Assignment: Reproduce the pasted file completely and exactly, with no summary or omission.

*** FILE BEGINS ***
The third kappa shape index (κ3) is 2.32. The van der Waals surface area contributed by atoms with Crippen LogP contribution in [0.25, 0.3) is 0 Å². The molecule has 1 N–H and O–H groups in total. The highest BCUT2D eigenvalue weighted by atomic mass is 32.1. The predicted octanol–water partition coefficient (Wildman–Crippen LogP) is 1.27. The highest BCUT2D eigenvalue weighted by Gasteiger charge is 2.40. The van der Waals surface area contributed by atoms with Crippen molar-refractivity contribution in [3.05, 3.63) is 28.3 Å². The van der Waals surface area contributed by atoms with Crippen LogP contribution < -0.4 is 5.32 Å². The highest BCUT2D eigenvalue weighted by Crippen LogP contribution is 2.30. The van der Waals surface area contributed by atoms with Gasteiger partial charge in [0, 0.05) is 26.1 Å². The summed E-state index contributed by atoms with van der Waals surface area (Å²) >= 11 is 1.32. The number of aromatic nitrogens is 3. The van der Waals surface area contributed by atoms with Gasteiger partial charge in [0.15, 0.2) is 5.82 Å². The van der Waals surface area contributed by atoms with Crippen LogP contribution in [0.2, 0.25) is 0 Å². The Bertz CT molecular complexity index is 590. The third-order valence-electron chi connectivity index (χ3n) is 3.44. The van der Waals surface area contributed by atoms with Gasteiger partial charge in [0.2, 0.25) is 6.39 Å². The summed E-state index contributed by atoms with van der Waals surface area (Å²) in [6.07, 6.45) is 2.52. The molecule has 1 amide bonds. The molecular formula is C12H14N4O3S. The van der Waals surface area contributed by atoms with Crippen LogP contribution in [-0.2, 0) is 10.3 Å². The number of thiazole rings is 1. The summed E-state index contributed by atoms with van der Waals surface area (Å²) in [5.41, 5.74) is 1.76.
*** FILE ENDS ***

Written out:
The third kappa shape index (κ3) is 2.32. The van der Waals surface area contributed by atoms with Crippen LogP contribution in [0.25, 0.3) is 0 Å². The molecule has 1 N–H and O–H groups in total. The highest BCUT2D eigenvalue weighted by atomic mass is 32.1. The predicted octanol–water partition coefficient (Wildman–Crippen LogP) is 1.27. The highest BCUT2D eigenvalue weighted by Gasteiger charge is 2.40. The van der Waals surface area contributed by atoms with Crippen molar-refractivity contribution in [3.05, 3.63) is 28.3 Å². The van der Waals surface area contributed by atoms with Crippen LogP contribution < -0.4 is 5.32 Å². The highest BCUT2D eigenvalue weighted by Crippen LogP contribution is 2.30. The van der Waals surface area contributed by atoms with Gasteiger partial charge in [0, 0.05) is 26.1 Å². The summed E-state index contributed by atoms with van der Waals surface area (Å²) >= 11 is 1.32. The number of aromatic nitrogens is 3. The van der Waals surface area contributed by atoms with Gasteiger partial charge in [0.15, 0.2) is 5.82 Å². The van der Waals surface area contributed by atoms with Crippen LogP contribution in [0.2, 0.25) is 0 Å². The Bertz CT molecular complexity index is 590. The third-order valence-electron chi connectivity index (χ3n) is 3.44. The van der Waals surface area contributed by atoms with Gasteiger partial charge in [0.2, 0.25) is 6.39 Å². The summed E-state index contributed by atoms with van der Waals surface area (Å²) in [6.07, 6.45) is 2.52. The molecule has 1 amide bonds. The molecular formula is C12H14N4O3S. The van der Waals surface area contributed by atoms with Crippen LogP contribution in [-0.2, 0) is 10.3 Å². The number of thiazole rings is 1. The summed E-state index contributed by atoms with van der Waals surface area (Å²) in [5.41, 5.74) is 1.76.